D-Link's media server, Boxee, is a strange-looking device that brings content from all over the web into one easy-to-navigate place.
Siobhan Keogh | Tuesday, January 10 2012
Product type: Media streaming device
RRP incl GST: $419
- TVNZ On Demand access
- Can handle almost any file type
- Not many popular TV shows or movies
- Surprisingly good apps
There’s a lot of quality content to dig up with Boxee, but it may not be the content you’re looking for.
D-Link’s media server, Boxee, is a strange-looking device that brings content from all over the web into one easy-to-navigate place. It’s got TV shows, movies, and apps that provide even more video content, and there’s almost a lifetime’s-worth of content available at any one time. The question is: is the content actually worth watching?
The answer is yes and no. If you’re looking to watch all of the most popular shows on your 42-inch TV screen, Boxee is not going to help you in any simple way. A lot of popular shows are either on TV3, Four, or Sky TV, and Boxee has access to none of those channels. While there’s an in-built browser you can use to navigate to those On Demand services if you’re really desperate, they’re not available from Boxee’s main interface.
One service Boxee has easy access to is TVNZ On Demand, which carries shows like Supernatural, Fringe, and The Mentalist. The problem is that On Demand is a good service on your 15-inch laptop screen, but not such a good service on your TV. At 300k, video is nearly unwatchable when full-screened. 700k is only slightly improved, and at 1500k you’re looking at speeds that most internet providers in New Zealand don’t consistently offer. Playing video at 1500k on my top-speed Orcon plan resulted in lag and skipping. I wound up just minimising the windows rather than using the full screen function, which made the part of the screen I was actually watching about the size of my 15-inch laptop – go figure.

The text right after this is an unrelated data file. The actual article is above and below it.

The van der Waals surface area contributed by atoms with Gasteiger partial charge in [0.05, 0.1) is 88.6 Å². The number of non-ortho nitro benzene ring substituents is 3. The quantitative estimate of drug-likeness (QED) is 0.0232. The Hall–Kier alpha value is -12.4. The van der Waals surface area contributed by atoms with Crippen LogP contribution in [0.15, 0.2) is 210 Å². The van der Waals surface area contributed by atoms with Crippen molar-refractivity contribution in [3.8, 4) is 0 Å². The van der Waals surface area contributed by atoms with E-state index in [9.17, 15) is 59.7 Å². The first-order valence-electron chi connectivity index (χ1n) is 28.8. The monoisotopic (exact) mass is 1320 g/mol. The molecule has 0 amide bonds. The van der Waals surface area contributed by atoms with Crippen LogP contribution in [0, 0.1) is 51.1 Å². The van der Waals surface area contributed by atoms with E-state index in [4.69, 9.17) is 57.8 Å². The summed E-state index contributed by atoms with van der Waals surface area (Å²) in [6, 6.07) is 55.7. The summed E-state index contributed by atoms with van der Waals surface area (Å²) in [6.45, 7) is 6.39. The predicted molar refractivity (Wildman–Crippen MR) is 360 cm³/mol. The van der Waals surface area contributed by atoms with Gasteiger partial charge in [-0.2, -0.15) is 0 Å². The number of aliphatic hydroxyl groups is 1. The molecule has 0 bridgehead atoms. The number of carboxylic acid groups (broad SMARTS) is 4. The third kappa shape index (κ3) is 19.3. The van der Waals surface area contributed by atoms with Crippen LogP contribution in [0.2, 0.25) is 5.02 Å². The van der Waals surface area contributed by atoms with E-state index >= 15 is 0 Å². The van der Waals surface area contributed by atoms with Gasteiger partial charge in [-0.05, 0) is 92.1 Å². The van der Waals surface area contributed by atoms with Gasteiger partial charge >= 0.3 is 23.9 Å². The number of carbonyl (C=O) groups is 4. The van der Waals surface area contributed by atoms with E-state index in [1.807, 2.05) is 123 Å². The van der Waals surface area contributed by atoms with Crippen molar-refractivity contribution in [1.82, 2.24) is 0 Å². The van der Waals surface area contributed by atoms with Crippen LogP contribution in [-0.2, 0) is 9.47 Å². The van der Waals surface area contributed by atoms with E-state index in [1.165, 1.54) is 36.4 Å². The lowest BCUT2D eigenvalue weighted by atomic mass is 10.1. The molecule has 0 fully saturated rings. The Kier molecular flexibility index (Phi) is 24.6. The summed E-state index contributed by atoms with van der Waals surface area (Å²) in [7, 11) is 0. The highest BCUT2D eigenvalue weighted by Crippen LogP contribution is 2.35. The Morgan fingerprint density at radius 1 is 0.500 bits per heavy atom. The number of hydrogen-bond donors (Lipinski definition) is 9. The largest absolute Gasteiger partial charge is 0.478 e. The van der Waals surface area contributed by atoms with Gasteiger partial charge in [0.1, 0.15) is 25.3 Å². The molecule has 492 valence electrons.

If movies are more your thing than TV, you’re sadly not in luck. The movie selection is downright awful, even compared to the TV selection. While there are a few cult classics in there, the vast majority of films were movies many people will never have heard of. That’s not to say the movies are bad, just that the content that people are likely to look for isn’t available.
If you’re a bit of a geek, though, you might quite like the content Boxee offers, on the whole. There’s a whole lot of anime, some of it very popular – like Naruto, for example – and there are loads of episodes of online TV shows for nerds like yours truly. I spent several hours watching episodes of The Engadget Show and Destructoid’s live show, in full HD, and they looked great.
It’s easy to search for the TV shows that are included in Boxee’s menus, though, as well as the movies and apps. Part of this is due to the double-sided remote – on one side, there are directional buttons, a pause/play button, a back/menu button and an enter/OK button. Flip it over, and there’s a full QWERTY keyboard for typing in the name of the content you’re looking for.
Another thing I was astounded by was Boxee’s ability to stream media over your network from your PC, and play any file type you could throw at it. No matter what file type I used – .avi, .mkv, .mp4 – Boxee would handle it like a champ. I was able to watch an episode of a TV show in 720p from an .mkv file without stuttering or long buffering times.
The apps are also surprisingly awesome, and give you access to essential video app YouTube as well as others including Reddit TV and TED Talks. Out of all the content available on Boxee, I probably spent the most time perusing the apps and watching the lesser-known little gems.
It will surprise nobody that the US version of Boxee has many more features and better, more recent content – that’s just standard for what we get in New Zealand. But the Boxee box could be a good alternative to a media PC for those who are a little bit geeky, a little more price conscious, and who want to get free, legal access to a whole lotta stuff.
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